One of the hardest jobs in managing employees is making sure they’re happy. Although there are many aspects to creating happy employees, a fair and competitive wage is still the number one yardstick in measuring satisfaction.

Competitive reward is that remuneration level offered by an organization that compares favorably against other organizations in the same industry for similar jobs of competence.  To ensure that pay levels are competitive, it is necessary to track market rates for the jobs within the business, especially those jobs vulnerable to market pressure.

Companies strive to understand the market rates for certain cadres of jobs as this enables them to have effective negotiations with existing and potential employees.  Such information is vital in the attraction and retention of good candidates.

Market rates are likely to have an effect on the pay structures developed in an organization.  It is important therefore to know what the market offers before any decision on pay related issues is made.

To produce consistently high production levels a company needs to be competitive – information on competitor salary is derived from market surveys or purchasing data from outside consultants.

Types of Data gathered in a salary survey

Salary surveys are analyses of compensation data. This data may include quantifiable aspects of compensation such as: –

  • Base salaries
  • Increase percentages or amounts
  • Merit increases
  • Salary ranges
  • Starting salary
  • Incentives and bonuses
  • Allowances and benefits
  • Working hours

Salary surveys may also include non-quantifiable aspects of compensation such as:-

  • Educational requirements
  • Geographic location
  • Source of hire (internal/external)
  • Working conditions

Sources of information market rates

One of the principle means is through salary surveys. There are both Private (Also called special or customized surveys) and published surveys.

Private surveys are undertaken by individual companies for their own internal use. Published surveys are those made available to users in general and are undertaken by consulting firms.

Other sources include; club surveys and through advertisements.

No matter the type of survey, the purpose is to provide accurate and representative data on the current range of salaries and wage for the current salaries paid for jobs or levels of responsibility in question.

Published Surveys.

These collect general information about managerial salaries or cover the pay for specialist, professional, technical or office jobs.  General surveys are usually available across the counter.

When using a published survey, it is necessary to check on: –

  • Information provided
  • Size and composition of participants
  • Quality of job matching information
  • Degree to which the information is up to date
  • How well the data is presented.

Examples include the published salary surveys form (PWC) Price Waterhouse Coopers, The FKE and Government of Kenya Surveys.

Special surveys/Customized surveys/private surveys

These are usually conducted for an organization by management consultants.  This costs more but saves a lot of time and trouble.  Furthermore come companies may be willing to respond to an enquiry from a well-reputed consultant.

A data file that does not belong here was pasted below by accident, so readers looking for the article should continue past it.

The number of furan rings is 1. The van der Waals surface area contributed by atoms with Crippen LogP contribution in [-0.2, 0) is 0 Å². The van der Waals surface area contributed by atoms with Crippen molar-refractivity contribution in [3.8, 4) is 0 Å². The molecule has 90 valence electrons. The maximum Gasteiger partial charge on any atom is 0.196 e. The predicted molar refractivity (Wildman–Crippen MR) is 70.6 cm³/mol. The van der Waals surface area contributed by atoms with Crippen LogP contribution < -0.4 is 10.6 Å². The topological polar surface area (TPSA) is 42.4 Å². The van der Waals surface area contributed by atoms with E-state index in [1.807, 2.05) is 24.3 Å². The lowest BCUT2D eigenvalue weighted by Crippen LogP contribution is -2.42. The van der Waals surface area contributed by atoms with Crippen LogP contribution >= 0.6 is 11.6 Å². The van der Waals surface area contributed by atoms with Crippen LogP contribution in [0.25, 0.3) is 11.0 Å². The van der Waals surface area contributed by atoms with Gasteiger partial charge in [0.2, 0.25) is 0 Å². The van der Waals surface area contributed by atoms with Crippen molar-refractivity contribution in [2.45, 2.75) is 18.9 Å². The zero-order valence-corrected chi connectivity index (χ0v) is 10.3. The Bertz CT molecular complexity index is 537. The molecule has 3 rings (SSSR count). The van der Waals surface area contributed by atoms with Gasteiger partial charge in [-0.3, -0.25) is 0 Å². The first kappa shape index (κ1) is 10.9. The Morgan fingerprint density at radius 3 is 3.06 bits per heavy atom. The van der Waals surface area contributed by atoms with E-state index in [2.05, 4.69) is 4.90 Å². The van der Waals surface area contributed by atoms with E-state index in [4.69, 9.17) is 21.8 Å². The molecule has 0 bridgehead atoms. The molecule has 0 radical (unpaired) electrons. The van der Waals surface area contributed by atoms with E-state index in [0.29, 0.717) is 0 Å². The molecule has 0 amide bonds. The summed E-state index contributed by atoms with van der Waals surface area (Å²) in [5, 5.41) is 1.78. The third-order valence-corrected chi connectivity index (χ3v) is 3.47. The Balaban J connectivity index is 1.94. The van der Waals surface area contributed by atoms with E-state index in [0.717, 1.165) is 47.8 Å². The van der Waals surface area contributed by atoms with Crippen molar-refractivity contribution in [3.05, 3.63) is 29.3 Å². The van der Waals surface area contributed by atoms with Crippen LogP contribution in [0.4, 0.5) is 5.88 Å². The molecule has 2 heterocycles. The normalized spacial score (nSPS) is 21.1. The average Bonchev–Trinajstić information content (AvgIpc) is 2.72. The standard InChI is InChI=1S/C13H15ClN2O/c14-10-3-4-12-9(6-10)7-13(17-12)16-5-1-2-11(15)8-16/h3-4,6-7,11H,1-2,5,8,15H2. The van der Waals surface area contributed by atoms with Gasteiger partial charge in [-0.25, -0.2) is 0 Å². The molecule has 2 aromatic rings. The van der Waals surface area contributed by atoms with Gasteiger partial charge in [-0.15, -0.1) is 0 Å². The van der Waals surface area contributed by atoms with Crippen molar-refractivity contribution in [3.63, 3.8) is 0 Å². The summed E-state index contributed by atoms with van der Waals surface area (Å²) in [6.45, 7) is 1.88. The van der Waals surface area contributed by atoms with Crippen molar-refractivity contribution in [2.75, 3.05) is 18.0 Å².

Surveys of this kind yield more precise and accurate and comparable data.  It may however be difficult to get a suitable number of participants to take part – due to fear and bureaucracy.

Pros and Cons

Customized surveys have several advantages:

  • They can be targeted directly at the companies with the closest match for your position.
  • You can collect current salary data, rather than data that was collected 12 months ago.
  • You can specify exactly the information you want to collect, rather than poring over general salary surveys.

They also have some distinct disadvantages:

  • They can be costly to administer in terms of time and money. However, those costs need to be compared to purchasing survey services, which can be expensive also.
  • They can come under more legal scrutiny with regard to pay discrimination (i.e., several companies collude on wage rates, or “price fixing”).

Club Surveys

These involve exchange of remuneration data between two or more companies who employ similar staff, rather than the product or services.  Clubs may be administered either by the individual companies or by management consultants.  Clubs tend to operate in single industries although some may cover a number of industries.  Many clubs do cover managerial and professional grades.

The information exchanged between companies is I n accordance with a standard format and on a regular basis.  The club surveys have all the advantages of special surveys and also saves a lot of time as well as providing regular information. Major advantage; participants in the survey know other participants are and that their data are accurate and relevant –misleading data give a company an edge over the competitor

Many organisations rely on the salary levels published in recruitment advertisements.  However, such information may be misleading as one may not get a good match and the quoted salary may not be the same as what is finally paid.  However such data can be used to supplement other more reliable sources.

Once you’ve determined the information you want to collect, organizing it in an orderly fashion is not too hard. Some of the most typical pay survey questions ask for the following information:

  • Minimum, midpoint, and maximums of a company’s pay range for the position.
  • Current rate of pay.
  • Number of people in the position (that will help you find the average).
  • Average length of service of a person in the position.

Availability and amount of bonus payments

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